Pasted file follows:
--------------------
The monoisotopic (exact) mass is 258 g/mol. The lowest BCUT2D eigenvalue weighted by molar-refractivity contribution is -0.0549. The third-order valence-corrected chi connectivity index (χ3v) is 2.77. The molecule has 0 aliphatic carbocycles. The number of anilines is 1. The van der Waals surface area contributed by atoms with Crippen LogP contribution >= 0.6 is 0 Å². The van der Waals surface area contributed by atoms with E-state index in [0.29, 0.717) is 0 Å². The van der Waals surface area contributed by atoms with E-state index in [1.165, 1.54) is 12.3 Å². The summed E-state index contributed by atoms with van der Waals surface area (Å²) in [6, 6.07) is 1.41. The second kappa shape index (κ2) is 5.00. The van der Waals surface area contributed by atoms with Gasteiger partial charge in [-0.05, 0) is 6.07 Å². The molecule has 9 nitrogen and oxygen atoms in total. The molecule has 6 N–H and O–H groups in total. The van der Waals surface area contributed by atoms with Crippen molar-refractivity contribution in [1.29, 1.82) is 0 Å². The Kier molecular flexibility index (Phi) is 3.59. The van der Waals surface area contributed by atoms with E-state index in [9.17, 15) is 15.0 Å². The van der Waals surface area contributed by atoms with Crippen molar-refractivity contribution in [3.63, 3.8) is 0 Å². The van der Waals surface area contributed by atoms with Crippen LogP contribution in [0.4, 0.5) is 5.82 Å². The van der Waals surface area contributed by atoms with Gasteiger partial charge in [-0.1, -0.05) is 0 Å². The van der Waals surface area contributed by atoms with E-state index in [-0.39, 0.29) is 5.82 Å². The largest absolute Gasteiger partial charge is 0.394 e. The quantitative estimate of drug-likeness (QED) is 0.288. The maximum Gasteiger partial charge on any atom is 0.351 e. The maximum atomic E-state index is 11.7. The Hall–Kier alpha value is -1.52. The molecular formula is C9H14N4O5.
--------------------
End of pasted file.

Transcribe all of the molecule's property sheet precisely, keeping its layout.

The monoisotopic (exact) mass is 258 g/mol. The lowest BCUT2D eigenvalue weighted by molar-refractivity contribution is -0.0549. The third-order valence-corrected chi connectivity index (χ3v) is 2.77. The molecule has 0 aliphatic carbocycles. The number of anilines is 1. The van der Waals surface area contributed by atoms with Crippen LogP contribution >= 0.6 is 0 Å². The van der Waals surface area contributed by atoms with E-state index in [0.29, 0.717) is 0 Å². The van der Waals surface area contributed by atoms with E-state index in [1.165, 1.54) is 12.3 Å². The summed E-state index contributed by atoms with van der Waals surface area (Å²) in [6, 6.07) is 1.41. The second kappa shape index (κ2) is 5.00. The van der Waals surface area contributed by atoms with Gasteiger partial charge in [-0.05, 0) is 6.07 Å². The molecule has 9 nitrogen and oxygen atoms in total. The molecule has 6 N–H and O–H groups in total. The van der Waals surface area contributed by atoms with Crippen molar-refractivity contribution in [1.29, 1.82) is 0 Å². The Kier molecular flexibility index (Phi) is 3.59. The van der Waals surface area contributed by atoms with E-state index in [9.17, 15) is 15.0 Å². The van der Waals surface area contributed by atoms with Crippen molar-refractivity contribution in [3.63, 3.8) is 0 Å². The van der Waals surface area contributed by atoms with Crippen LogP contribution in [0.4, 0.5) is 5.82 Å². The van der Waals surface area contributed by atoms with Gasteiger partial charge in [-0.1, -0.05) is 0 Å². The van der Waals surface area contributed by atoms with E-state index in [-0.39, 0.29) is 5.82 Å². The largest absolute Gasteiger partial charge is 0.394 e. The quantitative estimate of drug-likeness (QED) is 0.288. The maximum Gasteiger partial charge on any atom is 0.351 e. The maximum atomic E-state index is 11.7. The Hall–Kier alpha value is -1.52. The molecular formula is C9H14N4O5.